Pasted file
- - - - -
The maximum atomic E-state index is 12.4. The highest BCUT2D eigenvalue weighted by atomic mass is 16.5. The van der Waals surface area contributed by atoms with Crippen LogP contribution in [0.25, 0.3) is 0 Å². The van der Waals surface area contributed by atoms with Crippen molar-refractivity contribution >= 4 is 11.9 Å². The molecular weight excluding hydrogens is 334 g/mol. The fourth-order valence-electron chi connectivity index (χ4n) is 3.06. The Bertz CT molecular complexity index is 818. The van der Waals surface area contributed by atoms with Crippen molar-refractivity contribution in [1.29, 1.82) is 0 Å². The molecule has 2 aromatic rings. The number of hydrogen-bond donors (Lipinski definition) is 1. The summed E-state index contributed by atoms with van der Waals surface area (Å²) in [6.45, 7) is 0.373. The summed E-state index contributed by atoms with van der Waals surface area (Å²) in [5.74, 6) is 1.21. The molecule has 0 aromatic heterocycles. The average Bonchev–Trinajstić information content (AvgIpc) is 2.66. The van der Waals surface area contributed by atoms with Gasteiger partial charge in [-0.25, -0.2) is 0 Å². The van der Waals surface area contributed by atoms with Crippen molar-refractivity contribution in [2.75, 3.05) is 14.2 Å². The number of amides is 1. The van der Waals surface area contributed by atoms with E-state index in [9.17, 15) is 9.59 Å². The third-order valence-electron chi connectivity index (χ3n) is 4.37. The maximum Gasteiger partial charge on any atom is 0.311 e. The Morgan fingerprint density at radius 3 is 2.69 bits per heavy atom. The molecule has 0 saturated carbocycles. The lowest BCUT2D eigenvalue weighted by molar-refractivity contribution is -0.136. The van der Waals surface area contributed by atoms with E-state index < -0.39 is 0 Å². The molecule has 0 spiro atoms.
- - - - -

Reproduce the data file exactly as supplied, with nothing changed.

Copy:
The maximum atomic E-state index is 12.4. The highest BCUT2D eigenvalue weighted by atomic mass is 16.5. The van der Waals surface area contributed by atoms with Crippen LogP contribution in [0.25, 0.3) is 0 Å². The van der Waals surface area contributed by atoms with Crippen molar-refractivity contribution >= 4 is 11.9 Å². The molecular weight excluding hydrogens is 334 g/mol. The fourth-order valence-electron chi connectivity index (χ4n) is 3.06. The Bertz CT molecular complexity index is 818. The van der Waals surface area contributed by atoms with Crippen molar-refractivity contribution in [1.29, 1.82) is 0 Å². The molecule has 2 aromatic rings. The number of hydrogen-bond donors (Lipinski definition) is 1. The summed E-state index contributed by atoms with van der Waals surface area (Å²) in [6.45, 7) is 0.373. The summed E-state index contributed by atoms with van der Waals surface area (Å²) in [5.74, 6) is 1.21. The molecule has 0 aromatic heterocycles. The average Bonchev–Trinajstić information content (AvgIpc) is 2.66. The van der Waals surface area contributed by atoms with Gasteiger partial charge in [-0.25, -0.2) is 0 Å². The van der Waals surface area contributed by atoms with Crippen molar-refractivity contribution in [2.75, 3.05) is 14.2 Å². The number of amides is 1. The van der Waals surface area contributed by atoms with E-state index in [9.17, 15) is 9.59 Å². The third-order valence-electron chi connectivity index (χ3n) is 4.37. The maximum Gasteiger partial charge on any atom is 0.311 e. The Morgan fingerprint density at radius 3 is 2.69 bits per heavy atom. The molecule has 0 saturated carbocycles. The lowest BCUT2D eigenvalue weighted by molar-refractivity contribution is -0.136. The van der Waals surface area contributed by atoms with E-state index < -0.39 is 0 Å². The molecule has 0 spiro atoms.